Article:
The three black attorneys who trumpeted Abner Louima’s cry of police brutality in the aftermath of the attack on him in Brooklyn’s 70th Precinct last year have filed a lien against the potential millions the Haitian immigrant might receive from a settlement or jury award, the Voice has learned.
On March 3, a month after they resigned from Louima’s legal team, Carl Thomas, Brian Figeroux, and Casilda Roper-Simpson notified the city comptroller of their intention to stake the claim. Their one-page document does not spell out a reason for the action, but Thomas told the Voice that a conflict arose when he and his colleagues felt that O. J. Simpson attorney Johnnie Cochran and two other members of the “dream team,” Barry Scheck and Peter Neufeld, had improperly entered the explosive case.
“At the conclusion of the criminal and civil cases, we expect a judge to adjudicate the issue of fees and at that time we will lay all our cards on the table,” says Thomas, who was Louima’s lead attorney. Joe Cooney, a spokesman for Cochran, said Cochran was unavailable. Scheck also did not return a phone call for comment. Neufeld told the Voice “there was nothing improper” about the way he, Cochran, and Scheck entered the case, and that a lien is routine for lawyers who want to ensure that they get paid. He then accused the reporter of being “a hired hand” who is being used by “the frustrated and disappointed Carl Thomas.” The notice of lien was also sent to Sanford Rubenstein, a personal-injury lawyer who was one of Louima’s original attorneys and now is working with Cochran. Rubenstein says his former colleagues are within their right to mount a challenge to the fees.
Last year, Louima filed a multimillion-dollar lawsuit against the city. But on August 6, Cochran, Scheck, and Neufeld–who were among the attorneys who won a murder acquittal for Simpson–amended the suit to include the Patrolmen’s Benevolent Association, which represents most of the 40,000-member force.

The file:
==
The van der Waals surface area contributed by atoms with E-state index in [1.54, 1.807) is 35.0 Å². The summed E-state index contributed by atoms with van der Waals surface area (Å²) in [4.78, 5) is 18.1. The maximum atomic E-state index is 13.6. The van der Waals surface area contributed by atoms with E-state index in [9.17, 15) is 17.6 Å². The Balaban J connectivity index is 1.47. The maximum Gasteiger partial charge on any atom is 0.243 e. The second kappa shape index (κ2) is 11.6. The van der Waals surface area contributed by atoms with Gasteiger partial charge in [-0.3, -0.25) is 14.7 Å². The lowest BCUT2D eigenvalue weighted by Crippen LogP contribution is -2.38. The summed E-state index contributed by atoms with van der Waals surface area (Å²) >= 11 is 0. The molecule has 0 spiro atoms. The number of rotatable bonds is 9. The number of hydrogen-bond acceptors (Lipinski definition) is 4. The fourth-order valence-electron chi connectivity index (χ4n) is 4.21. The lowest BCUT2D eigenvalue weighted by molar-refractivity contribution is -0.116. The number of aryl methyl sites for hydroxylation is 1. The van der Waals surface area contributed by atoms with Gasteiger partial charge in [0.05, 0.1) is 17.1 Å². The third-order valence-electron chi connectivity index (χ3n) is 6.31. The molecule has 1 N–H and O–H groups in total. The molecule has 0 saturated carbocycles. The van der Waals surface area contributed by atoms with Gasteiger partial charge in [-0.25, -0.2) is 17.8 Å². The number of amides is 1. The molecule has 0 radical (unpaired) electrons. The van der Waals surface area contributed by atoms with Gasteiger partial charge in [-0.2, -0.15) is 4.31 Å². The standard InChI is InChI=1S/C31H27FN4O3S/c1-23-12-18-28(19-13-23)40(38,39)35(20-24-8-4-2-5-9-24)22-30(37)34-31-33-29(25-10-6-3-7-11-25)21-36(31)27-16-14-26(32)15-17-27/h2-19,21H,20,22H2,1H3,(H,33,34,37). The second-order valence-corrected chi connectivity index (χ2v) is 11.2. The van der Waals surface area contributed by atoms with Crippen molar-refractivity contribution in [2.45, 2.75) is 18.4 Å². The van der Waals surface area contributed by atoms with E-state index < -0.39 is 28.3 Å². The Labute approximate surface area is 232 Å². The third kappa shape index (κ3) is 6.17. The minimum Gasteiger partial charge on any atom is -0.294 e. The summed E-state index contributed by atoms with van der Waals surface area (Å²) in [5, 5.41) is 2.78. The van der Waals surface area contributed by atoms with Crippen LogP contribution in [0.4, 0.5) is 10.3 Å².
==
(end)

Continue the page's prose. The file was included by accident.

The lawyers targeted the union partly because of the controversial “48-hour rule,” which gives police the right to wait two business days before answering questions about shootings or alleged misconduct. Critics charge the rule gives police time to coordinate their stories or tamper with witnesses. Scheck said the lawsuit will “deal a death blow to the blue wall of silence.”
On August 9 last year, Louima got caught up in a fight with police outside of Club Rendez-Vous, a popular East Flatbush nightspot for Haitians, where officers were trying to disperse a crowd. That confrontation allegedly led to the beating and sexual abuse of Louima by officers in the 70th Precinct station house and a cover-up. Five officers have been charged in the attack, which left Louima hospitalized for months with a perforated colon. Prosecutors say Louima was sodomized with the handle of a toilet plunger.
At the heart of the money dispute is Thomas’s argument that Cochran is not entitled to a cut of any award or settlement on grounds of “tortious interference with a contract.” Thomas described Cochran as a racial ambulance chaser who may have “broken ethical canons” when he allegedly sidestepped Louima’s original legal team to solicit the role of lead attorney.